Madness on High Seas: Exploring the South China Sea (2014) | Foreign Correspondent

Madness on High Seas: Exploring the South China Sea (2014) | Foreign Correspondent
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Eric Campbell takes us on a journey to a place few outsiders ever get to experience – the place some say could be the trigger for the world’s next major conflict – the Spratly Islands, smack bang in the middle of the oil-rich South China Sea.

In an Australian television exclusive, he catches a series of boats to reach the remote chain of islands and coral reefs that are claimed by no fewer than six countries – China, the Philippines, Vietnam, Malaysia, Taiwan and Brunei.

Many of the so called “islets” are simply specks of submerged rock in the middle of nowhere, but have been built up by competing nations over the years in order to bolster their claims of ownership.

There are military forces from different countries living on different islands, often within shouting distance of each other.

They’re probably the most contested islands in the world. It’s believed the undersea bed in the region is rich in oil and gas, it’s an important shipping lane, and there are vast fishing grounds to be exploited.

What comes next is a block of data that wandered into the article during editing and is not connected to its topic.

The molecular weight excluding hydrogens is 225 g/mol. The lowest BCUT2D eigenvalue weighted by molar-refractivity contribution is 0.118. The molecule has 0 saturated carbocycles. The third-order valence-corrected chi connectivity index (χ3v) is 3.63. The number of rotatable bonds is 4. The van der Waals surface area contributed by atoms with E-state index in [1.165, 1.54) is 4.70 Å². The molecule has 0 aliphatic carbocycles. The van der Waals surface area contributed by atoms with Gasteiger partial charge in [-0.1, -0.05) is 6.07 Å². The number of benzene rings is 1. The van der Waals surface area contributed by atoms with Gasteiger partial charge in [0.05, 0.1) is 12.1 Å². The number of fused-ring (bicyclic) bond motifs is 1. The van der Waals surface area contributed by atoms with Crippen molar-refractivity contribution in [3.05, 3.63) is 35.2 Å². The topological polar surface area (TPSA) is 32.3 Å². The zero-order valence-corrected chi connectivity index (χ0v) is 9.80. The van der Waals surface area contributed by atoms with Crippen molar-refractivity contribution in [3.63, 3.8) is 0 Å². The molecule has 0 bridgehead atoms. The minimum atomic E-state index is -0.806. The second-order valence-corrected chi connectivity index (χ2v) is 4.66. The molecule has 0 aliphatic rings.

“We call our island group the submerged Saudi Arabia of the Philippines”, the mayor of one island tells Foreign Correspondent. Mayor Eugenio Bito-onon runs a municipality with just 150 residents – Kalayaan, which means Freedomland in the local language.

Posing as fishermen, Campbell and his crew go to Ayungin Shoal, where besieged marines live on a rusting, scuttled ship on the submerged reef.

Chinese maritime forces attempt to stop them in a high-speed chase.

The crew managed to reach the shallow coral before the vessels could block them.

They found a group of hungry marines living on fish they catch on the reef as Chinese ships circle the reef 24 hours a day.


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